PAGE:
When people imagine Cape Cod they may think beach, relaxation or escape from the city. What may not come to mind is authentic, homemade French bread and scratch made pastas. Luckily these two Massachusetts restaurants are changing everyone's minds about cuisine on the cape.
PB Boulangerie Bistro
People usually visit Wellfleet for the oysters or to have a lobster roll. That’s all changing since PB Boulangerie Bistro, and its two four-star chefs, came to town in March of 2010. All everyone's talking about is how folks line up for 45 minutes every morning to buy the indescribably delicious bread and pastries.
PB Boulangerie Bistro is the next-best-thing to being in Paris-right down to the bakery with its chalkboard listings of the 14 types of "pain" (French for bread), the herb garden that greets you outside, and the organ that plays La Marseillaise. They sell up to 1,500 Danish per day-croissants, brioche, pain au chocolat-and no, nothing, not a thing is left by the end of every night.
Owners Philippe Rispoli and Boris Villatte personally did the demolition work themselves on the former clam shack, outfitting it with tiger bamboo floors, a cedar ceiling and mosaics on the bathroom floor. Rispoli formerly worked in Cannes at the Martinez Hotel, then in Monte Carol, and later, with chefs Charlie Palmer and Paul Bocuse. Before this venture, he was working in Las Vegas at the Wynn. Villatte worked for French baker Eric Kayser, opening bakeries for him worldwide. The two met and stayed in touch through the years. They admit, "What we do is unique for Cape Cod...what we’re doing here is a dream." Rispoli adds, "I sold everything I had, including my apartment on the French Riviera."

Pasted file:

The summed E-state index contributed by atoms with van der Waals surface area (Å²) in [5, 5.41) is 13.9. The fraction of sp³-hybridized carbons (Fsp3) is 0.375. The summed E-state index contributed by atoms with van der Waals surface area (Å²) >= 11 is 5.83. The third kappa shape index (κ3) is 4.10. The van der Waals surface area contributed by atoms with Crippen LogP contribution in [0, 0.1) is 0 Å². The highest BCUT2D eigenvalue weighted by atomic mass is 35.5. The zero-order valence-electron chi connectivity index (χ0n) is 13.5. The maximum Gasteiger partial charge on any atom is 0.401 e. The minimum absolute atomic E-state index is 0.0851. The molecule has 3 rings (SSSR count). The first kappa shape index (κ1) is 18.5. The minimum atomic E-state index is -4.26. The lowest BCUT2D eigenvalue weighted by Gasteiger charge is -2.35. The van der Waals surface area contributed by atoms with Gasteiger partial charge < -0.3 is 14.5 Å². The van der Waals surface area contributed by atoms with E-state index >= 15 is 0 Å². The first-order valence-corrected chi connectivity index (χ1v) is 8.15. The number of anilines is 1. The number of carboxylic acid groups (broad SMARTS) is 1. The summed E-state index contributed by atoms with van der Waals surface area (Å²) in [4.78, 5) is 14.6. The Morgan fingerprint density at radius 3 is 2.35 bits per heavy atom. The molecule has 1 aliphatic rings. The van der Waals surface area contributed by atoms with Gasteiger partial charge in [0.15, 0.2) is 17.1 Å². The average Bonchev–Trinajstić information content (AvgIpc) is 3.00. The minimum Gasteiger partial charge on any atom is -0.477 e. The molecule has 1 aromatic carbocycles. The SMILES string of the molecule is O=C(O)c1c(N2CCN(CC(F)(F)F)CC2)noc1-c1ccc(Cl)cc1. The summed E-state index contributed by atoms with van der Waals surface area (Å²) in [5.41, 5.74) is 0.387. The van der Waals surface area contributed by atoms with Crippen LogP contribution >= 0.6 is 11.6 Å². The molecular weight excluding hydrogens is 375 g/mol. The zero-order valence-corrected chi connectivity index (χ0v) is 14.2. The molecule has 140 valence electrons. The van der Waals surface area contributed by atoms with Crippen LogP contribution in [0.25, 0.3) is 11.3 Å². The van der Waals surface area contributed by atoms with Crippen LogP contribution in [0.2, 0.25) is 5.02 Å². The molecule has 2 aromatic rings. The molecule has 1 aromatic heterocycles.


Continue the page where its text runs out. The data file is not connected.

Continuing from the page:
Our delicious dinner here was as good as it gets. It started with a fruit juice cocktail (we don't drink alcohol), followed by, what else, delicious bread served with an extraordinary ice wine vinaigrette, butter with sea salt and extra-virgin olive oil. The amuse bouche was a tomato sorbet, served like a little jewel on ice. The menu lists a wealth of French favorites, including smoked salmon, charcuteries du jour, seared foie gras and steak frites. We both ordered the spit-roasted Amish chicken, which, we have to say, was "like buttah." It was the filet mignon of chicken (we requested all breast meat) served with a scrumptious made-from-scratch brown gravy (bien sur), Swiss chard and smashed potatoes. It was chicken elevated to an art form, it was that good.
For dessert, and there are tons of them to sample, we selected the dense chocolate tart made with Barry chocolate and served with Tahitian vanilla ice cream. It came with a lemon tart that tasted like frozen lemonade. They were scrumptious. You could also have selected any number of desserts, including macaroons (they're even better than those at Laduree in Paris), and a mixed-berry pannacotta.
And the prices? "We serve Champagne for $10 a glass and pain au chocolat for $2.50 each. You won't find those prices anywhere else in America," says Rispoli. It's as authentic and as wonderful a French meal as you'll ever get-without the trip on Air France.